It's not always that simple. Any court case could result in you spending tens of thousands of dollars to protect your freedom and clear your name. Even once you're cleared of all criminal charges, the family of the deceased might take further action to sue you in civil court for wrongful death. Once a civil trial determines you are not liable for damages, you could still face a pile of legal bills in the process.
The cost of civil suit defense is provided in addition to the limit of liability for bodily injury and property damage
Criminal defense reimbursement is provided for alleged criminal actions involving self-defense when you are acquitted of charges


These policies cover LEGAL FEES to defend yourself against overzealous district attorneys who aren't willing to buy your claim of "self-defense".  Nothing in these policies would be useful in the case of a negligent discharge or some other crime.    Basically you're requiring CCW holders to have an ambulance chaser on retainer to bail their azzes out of trouble when the need arises.  Is that your goal here?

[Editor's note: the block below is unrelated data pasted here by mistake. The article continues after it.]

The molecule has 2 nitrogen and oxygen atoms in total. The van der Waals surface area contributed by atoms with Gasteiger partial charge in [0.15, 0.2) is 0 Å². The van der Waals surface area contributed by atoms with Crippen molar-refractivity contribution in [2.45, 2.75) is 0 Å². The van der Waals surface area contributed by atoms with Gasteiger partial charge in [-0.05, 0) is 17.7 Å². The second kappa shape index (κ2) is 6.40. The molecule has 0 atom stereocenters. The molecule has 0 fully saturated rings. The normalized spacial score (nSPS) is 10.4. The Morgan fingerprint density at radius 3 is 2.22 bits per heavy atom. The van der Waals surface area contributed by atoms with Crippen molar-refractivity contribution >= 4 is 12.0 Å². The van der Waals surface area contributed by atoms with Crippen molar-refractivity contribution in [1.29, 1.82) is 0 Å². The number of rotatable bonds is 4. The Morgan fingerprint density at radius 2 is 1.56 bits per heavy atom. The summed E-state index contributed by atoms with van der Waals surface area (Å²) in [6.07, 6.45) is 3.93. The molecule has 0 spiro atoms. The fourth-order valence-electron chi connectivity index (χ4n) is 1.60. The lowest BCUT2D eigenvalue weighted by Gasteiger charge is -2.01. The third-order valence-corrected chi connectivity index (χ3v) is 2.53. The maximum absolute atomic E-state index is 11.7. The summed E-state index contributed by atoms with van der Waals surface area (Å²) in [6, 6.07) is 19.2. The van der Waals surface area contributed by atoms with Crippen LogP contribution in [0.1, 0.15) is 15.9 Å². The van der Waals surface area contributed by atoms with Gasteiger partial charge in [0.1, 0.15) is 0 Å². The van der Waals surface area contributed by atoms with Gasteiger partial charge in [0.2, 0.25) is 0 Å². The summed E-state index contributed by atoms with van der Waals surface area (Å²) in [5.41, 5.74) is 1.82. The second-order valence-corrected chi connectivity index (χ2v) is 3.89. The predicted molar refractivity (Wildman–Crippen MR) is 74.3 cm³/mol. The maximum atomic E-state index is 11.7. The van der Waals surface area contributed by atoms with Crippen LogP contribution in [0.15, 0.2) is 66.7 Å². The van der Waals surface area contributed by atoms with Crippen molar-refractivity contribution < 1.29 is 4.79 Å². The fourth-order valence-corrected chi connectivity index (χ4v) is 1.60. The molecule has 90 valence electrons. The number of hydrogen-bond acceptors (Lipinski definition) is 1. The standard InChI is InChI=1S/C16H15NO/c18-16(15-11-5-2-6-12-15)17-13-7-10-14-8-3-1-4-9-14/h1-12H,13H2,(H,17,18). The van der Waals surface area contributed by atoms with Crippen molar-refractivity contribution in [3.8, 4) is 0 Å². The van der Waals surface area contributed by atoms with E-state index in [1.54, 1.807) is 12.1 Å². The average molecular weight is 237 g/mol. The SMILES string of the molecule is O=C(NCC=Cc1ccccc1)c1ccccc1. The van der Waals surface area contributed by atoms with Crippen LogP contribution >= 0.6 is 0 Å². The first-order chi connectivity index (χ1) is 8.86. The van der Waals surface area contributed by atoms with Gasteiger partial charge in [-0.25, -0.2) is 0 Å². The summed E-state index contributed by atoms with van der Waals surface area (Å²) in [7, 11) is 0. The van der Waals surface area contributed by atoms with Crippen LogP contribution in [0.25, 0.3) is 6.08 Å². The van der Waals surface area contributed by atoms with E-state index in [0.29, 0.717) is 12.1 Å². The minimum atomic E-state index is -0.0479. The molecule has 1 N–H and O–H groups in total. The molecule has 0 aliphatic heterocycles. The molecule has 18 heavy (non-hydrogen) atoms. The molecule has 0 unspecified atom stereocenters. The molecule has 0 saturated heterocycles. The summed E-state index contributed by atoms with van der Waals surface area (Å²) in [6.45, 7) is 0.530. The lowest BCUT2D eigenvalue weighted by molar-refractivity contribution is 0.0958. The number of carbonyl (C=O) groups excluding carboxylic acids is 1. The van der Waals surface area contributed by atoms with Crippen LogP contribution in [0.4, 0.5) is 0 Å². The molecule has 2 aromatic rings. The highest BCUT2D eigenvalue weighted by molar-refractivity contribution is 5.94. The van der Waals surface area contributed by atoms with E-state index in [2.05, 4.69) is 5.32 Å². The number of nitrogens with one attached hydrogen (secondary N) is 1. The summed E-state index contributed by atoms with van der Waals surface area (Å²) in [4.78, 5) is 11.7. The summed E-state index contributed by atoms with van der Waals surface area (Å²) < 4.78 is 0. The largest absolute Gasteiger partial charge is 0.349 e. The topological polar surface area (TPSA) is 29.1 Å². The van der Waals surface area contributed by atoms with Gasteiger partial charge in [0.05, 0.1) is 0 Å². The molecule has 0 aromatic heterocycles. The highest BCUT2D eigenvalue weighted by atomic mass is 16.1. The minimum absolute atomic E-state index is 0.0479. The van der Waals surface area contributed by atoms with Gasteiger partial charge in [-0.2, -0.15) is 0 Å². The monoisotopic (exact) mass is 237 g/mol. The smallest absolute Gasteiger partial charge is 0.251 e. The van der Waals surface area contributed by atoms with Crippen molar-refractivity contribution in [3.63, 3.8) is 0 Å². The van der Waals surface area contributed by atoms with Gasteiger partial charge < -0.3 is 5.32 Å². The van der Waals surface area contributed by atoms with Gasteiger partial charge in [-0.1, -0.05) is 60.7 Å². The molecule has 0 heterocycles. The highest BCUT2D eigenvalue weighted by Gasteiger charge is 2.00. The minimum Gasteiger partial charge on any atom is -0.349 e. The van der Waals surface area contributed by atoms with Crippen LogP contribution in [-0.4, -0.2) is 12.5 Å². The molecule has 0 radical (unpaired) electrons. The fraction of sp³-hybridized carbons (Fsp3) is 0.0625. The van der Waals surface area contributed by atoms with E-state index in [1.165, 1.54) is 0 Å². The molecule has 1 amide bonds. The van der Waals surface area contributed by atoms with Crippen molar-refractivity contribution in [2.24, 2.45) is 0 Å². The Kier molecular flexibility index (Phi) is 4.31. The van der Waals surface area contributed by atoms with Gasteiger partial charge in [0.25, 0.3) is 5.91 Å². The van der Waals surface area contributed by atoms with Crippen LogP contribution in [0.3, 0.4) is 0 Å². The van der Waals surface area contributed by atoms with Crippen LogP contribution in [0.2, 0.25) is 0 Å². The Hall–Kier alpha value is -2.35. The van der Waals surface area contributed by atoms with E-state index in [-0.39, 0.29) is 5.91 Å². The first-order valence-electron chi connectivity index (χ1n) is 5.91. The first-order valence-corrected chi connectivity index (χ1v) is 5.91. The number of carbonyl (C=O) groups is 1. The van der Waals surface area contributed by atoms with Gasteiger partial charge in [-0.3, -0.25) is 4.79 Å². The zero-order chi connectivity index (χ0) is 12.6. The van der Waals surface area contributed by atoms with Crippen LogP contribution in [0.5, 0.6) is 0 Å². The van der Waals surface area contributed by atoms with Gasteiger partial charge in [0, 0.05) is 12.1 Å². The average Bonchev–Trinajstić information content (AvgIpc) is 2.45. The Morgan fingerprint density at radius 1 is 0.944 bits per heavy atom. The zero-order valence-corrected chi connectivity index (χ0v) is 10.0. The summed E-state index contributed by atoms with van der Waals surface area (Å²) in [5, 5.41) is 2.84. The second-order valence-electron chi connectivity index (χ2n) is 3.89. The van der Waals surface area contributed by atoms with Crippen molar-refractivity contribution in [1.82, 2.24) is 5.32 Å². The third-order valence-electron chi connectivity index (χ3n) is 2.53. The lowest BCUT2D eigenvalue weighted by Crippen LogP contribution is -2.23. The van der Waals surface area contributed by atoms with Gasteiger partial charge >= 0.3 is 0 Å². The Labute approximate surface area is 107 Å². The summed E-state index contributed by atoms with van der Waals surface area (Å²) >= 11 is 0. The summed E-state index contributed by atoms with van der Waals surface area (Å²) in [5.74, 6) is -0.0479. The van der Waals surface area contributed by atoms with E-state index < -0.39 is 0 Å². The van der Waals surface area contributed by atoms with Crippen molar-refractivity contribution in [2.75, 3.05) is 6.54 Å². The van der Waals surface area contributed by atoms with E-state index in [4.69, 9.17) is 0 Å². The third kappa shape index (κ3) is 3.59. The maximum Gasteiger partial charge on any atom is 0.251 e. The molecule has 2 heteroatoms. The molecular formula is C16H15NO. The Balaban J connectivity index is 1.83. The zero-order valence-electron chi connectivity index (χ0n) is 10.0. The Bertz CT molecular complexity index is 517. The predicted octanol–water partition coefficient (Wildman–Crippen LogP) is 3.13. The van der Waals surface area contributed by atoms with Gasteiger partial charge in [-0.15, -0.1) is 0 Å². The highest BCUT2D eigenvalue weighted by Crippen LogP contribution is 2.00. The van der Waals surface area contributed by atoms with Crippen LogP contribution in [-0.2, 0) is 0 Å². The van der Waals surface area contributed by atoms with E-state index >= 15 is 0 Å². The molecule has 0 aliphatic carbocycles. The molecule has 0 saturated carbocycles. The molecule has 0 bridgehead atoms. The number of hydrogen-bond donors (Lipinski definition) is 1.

Qwicheryer whinin' and buy your ridiculously whiny, overconfident self an umbrella policy.
Man up and take full responsibility for walking around armed in public, or stick that firearm in a safe where it belongs.


So you got nuthin.  Just another backdoor scheme to remove guns from society.  If that's your endgame, how about removing them from the criminals first and then worrying about the law abiding citizens?
 
2014-02-13 01:24:40 PM

redmid17: DrBenway: redmid17: DrBenway: Luse: DrBenway: redmid17: Tell you what. You respond to my explanation of why gun insurance is a bad idea and I will answer your question more in depth.